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The Last Thing I Expected Over Easter Was This

I could tell something was wrong.

My elderly neighbour was on his front doorstep, waving at me, saying something.

And so I waved back.

But instead of acknowledging me and moving on, he kept looking at me. I assumed he was asking for something, so I went over. As I got to his house, I noticed things weren’t quite right: instead of welcoming me, he kept staring off into the distance.

And he was repeating something, ever so quietly:

‘Help’. ‘Help’. ‘Help’.

I had no idea what was happening.

He was repeating something, ever so quietly: ‘Help’. ‘Help’. ‘Help’.

But from then on, I knew things weren’t right. So I went up to him, and asked if he needed help.

At the sound of my voice, he jerked his head in my direction, as if I had surprised him. It was like he was blind—looking this way and that—trying to figure out who was speaking.

‘Do you want me to call the ambulance?’ I asked.

And that’s when I realised he couldn’t speak—his speech was confused.

Ok, wait here, I’ll call the ambulance’, I said. (I had spoken to this elderly neighbour before, and  he had always been ‘with it’—this was very unusual behaviour.)

I called 000 (first time ever), and the ambulance was on its way.

Meanwhile, I raced back to my neighbour, to stay with him until the ambulance arrived.

By now he was sitting down on the top step of his house entrance. He had come back to himself (or so it seemed). He was trying to talk, pointing at his shaking arms, pointing to his mouth, shaking his head. But he still couldn’t speak properly.

He was clearly distressed.

(Now I’ve got to be honest, I was a little confronted by it all: seeing a fellow human being so unwell, and not being able to help. felt distressed.)

Thankfully, the ambulance soon turned up. And the ambulance officers were certain my elderly neighbour had suffered a stroke.

So they took him off to hospital. (He’s yet to return.)

And all this took place in the midst of my mini ‘mid-life crisis’.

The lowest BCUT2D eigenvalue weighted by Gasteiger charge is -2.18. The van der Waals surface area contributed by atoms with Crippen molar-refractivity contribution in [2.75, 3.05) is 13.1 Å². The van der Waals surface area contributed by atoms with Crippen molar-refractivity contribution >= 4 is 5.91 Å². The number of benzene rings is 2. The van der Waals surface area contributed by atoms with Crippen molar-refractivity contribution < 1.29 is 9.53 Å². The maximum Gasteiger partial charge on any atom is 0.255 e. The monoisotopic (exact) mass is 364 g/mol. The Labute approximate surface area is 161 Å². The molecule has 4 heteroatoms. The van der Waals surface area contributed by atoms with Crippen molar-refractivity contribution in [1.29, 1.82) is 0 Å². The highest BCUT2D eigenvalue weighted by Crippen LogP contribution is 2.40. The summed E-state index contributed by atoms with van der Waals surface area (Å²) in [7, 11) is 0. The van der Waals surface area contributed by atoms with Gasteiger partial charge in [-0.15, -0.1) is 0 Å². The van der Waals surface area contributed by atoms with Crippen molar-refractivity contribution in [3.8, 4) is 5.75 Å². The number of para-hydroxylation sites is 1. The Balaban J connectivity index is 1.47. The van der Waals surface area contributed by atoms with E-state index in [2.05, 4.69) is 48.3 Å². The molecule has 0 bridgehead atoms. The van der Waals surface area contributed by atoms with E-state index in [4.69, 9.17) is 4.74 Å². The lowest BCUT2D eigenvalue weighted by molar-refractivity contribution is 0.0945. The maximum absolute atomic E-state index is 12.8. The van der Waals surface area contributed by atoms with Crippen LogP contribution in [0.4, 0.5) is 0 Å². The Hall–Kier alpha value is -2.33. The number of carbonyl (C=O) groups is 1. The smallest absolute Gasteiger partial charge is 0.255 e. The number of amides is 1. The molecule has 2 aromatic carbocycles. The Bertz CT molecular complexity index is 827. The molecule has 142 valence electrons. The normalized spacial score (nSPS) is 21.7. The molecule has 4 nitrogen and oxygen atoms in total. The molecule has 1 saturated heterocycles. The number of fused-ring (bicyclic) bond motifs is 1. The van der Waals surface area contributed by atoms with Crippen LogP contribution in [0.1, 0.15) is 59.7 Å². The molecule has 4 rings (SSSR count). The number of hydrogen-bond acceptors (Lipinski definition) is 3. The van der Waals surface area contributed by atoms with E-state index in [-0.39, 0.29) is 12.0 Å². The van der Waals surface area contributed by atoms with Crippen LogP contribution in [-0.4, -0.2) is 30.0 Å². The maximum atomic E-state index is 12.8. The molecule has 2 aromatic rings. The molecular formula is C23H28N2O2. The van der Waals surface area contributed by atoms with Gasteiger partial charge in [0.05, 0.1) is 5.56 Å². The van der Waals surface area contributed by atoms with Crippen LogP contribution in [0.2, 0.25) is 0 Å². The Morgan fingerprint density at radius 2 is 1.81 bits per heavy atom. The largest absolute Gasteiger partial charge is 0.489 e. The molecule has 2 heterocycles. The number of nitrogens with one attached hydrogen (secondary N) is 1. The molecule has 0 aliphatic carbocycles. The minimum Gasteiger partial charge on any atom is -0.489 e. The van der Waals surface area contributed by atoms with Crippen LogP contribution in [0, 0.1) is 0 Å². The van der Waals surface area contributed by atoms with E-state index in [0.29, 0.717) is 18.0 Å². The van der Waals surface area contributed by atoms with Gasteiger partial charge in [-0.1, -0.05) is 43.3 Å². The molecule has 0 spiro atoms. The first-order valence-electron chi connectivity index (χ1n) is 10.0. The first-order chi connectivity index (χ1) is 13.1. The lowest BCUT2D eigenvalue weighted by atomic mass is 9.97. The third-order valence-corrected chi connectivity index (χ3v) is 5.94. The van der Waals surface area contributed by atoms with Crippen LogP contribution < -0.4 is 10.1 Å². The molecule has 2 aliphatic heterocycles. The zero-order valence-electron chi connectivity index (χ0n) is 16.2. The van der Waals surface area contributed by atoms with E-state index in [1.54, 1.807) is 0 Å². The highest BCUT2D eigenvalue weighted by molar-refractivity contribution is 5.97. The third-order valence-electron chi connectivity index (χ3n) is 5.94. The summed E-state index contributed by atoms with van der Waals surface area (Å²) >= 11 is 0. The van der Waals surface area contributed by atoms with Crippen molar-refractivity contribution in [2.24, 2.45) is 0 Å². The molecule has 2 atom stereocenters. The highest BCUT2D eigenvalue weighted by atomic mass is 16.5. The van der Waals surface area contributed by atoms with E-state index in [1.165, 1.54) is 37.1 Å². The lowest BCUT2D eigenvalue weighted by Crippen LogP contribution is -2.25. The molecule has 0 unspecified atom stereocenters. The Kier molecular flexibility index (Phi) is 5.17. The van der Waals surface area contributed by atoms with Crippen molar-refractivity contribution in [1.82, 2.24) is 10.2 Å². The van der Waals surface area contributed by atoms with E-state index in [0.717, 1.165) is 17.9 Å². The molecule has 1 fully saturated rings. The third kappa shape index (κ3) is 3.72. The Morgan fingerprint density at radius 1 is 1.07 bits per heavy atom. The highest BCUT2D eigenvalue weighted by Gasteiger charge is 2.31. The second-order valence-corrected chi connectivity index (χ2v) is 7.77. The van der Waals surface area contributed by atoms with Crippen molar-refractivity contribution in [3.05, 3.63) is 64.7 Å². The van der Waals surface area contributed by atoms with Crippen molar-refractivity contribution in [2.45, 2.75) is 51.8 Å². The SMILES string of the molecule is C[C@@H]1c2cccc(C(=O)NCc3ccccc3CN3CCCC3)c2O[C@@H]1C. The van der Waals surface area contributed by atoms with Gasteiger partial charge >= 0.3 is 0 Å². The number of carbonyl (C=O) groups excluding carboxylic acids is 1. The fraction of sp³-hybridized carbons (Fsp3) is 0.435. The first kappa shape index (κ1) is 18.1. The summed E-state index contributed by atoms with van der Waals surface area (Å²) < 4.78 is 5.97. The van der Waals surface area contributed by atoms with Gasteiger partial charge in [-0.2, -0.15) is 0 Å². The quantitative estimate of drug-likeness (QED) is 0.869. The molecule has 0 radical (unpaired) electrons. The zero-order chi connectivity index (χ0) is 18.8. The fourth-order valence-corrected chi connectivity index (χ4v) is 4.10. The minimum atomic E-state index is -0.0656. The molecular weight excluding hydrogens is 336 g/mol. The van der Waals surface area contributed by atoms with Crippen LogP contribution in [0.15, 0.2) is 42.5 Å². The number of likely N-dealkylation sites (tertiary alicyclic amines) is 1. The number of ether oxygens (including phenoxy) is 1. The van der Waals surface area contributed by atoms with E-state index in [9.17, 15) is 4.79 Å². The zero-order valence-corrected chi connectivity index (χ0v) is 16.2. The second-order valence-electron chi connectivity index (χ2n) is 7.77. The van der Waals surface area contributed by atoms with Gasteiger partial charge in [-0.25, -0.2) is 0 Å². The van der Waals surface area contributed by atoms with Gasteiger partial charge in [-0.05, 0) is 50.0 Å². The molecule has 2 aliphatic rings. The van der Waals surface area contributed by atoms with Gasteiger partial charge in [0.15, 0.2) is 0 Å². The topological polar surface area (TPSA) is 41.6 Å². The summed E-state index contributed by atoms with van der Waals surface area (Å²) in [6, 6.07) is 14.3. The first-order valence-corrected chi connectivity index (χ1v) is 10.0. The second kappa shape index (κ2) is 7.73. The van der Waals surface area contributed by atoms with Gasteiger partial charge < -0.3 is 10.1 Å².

Ambulance Hit The Roof Flickr

My Mid-Life Realisation: I really am going to die.

I turned 40 in January.

I know that many blokes start asking the hard questions at this age: what have I achieved in life? Is my life a success? Many (so I’m told) turn to the motorbike or the mistress in response.

But I’ve had a somewhat different—and for me unexpected—reaction.

You see, since just before turning 40, I’ve become aware—deeply, emotionally aware—that one day, I’m going to die.

I’ve become deeply aware that my life has a ‘use-by’ date—that there’s a ‘full-stop’ at the end of my days.

Oh sure, I always knew in my head that I would die one day.

But it never really affected me.

But now that I’ve hit the big 40, I feel overwhelmed—overwhelmed by my mortality.

And to make matters worse, seeing as the first 40 years of my life have flown by (where did all that time go?), it won’t be long before I’ll be an elderly man, possibly waving to my neighbour for assistance.

And there’s nothing—nothing!—I can do to stop it.

(Morbid, I know.)

And what does our Aussie culture have to offer by way of help?

Not much.

Enjoy Life Now—The Hope-less Solution

I was recently talking to a non-Christian friend about my mini mid-life crisis, and my newfound awareness of mortality. Their response was understandable, and fairly typical:

Well, they said, let’s enjoy life while we’ve still got it.

Now I get it. I understand where they’re coming from. There are so many things to enjoy—especially in our beautiful country.